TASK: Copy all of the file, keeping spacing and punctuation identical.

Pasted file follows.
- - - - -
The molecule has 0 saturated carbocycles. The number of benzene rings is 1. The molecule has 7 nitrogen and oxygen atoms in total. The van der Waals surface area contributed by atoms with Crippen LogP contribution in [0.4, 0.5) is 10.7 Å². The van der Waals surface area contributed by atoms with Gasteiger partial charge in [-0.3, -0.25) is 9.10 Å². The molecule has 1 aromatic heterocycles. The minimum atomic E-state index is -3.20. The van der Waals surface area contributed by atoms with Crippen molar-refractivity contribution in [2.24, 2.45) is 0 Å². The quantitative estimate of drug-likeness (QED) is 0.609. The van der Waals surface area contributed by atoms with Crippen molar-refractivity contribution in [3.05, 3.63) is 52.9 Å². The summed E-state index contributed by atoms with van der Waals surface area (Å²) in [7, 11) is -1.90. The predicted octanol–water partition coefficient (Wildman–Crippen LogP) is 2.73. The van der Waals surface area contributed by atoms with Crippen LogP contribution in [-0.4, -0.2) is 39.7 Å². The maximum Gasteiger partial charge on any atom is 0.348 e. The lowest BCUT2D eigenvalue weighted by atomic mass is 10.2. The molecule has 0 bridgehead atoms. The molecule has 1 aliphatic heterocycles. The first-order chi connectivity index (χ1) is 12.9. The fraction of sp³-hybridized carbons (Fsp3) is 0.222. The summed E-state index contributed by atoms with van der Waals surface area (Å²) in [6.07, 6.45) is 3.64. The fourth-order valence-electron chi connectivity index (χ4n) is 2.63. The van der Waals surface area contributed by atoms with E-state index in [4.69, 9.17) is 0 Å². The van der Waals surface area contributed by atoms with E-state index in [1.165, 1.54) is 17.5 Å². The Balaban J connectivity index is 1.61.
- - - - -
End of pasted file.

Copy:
The molecule has 0 saturated carbocycles. The number of benzene rings is 1. The molecule has 7 nitrogen and oxygen atoms in total. The van der Waals surface area contributed by atoms with Crippen LogP contribution in [0.4, 0.5) is 10.7 Å². The van der Waals surface area contributed by atoms with Gasteiger partial charge in [-0.3, -0.25) is 9.10 Å². The molecule has 1 aromatic heterocycles. The minimum atomic E-state index is -3.20. The van der Waals surface area contributed by atoms with Crippen molar-refractivity contribution in [2.24, 2.45) is 0 Å². The quantitative estimate of drug-likeness (QED) is 0.609. The van der Waals surface area contributed by atoms with Crippen molar-refractivity contribution in [3.05, 3.63) is 52.9 Å². The summed E-state index contributed by atoms with van der Waals surface area (Å²) in [7, 11) is -1.90. The predicted octanol–water partition coefficient (Wildman–Crippen LogP) is 2.73. The van der Waals surface area contributed by atoms with Crippen LogP contribution in [-0.4, -0.2) is 39.7 Å². The maximum Gasteiger partial charge on any atom is 0.348 e. The lowest BCUT2D eigenvalue weighted by atomic mass is 10.2. The molecule has 0 bridgehead atoms. The molecule has 1 aliphatic heterocycles. The first-order chi connectivity index (χ1) is 12.9. The fraction of sp³-hybridized carbons (Fsp3) is 0.222. The summed E-state index contributed by atoms with van der Waals surface area (Å²) in [6.07, 6.45) is 3.64. The fourth-order valence-electron chi connectivity index (χ4n) is 2.63. The van der Waals surface area contributed by atoms with E-state index in [4.69, 9.17) is 0 Å². The van der Waals surface area contributed by atoms with E-state index in [1.165, 1.54) is 17.5 Å². The Balaban J connectivity index is 1.61.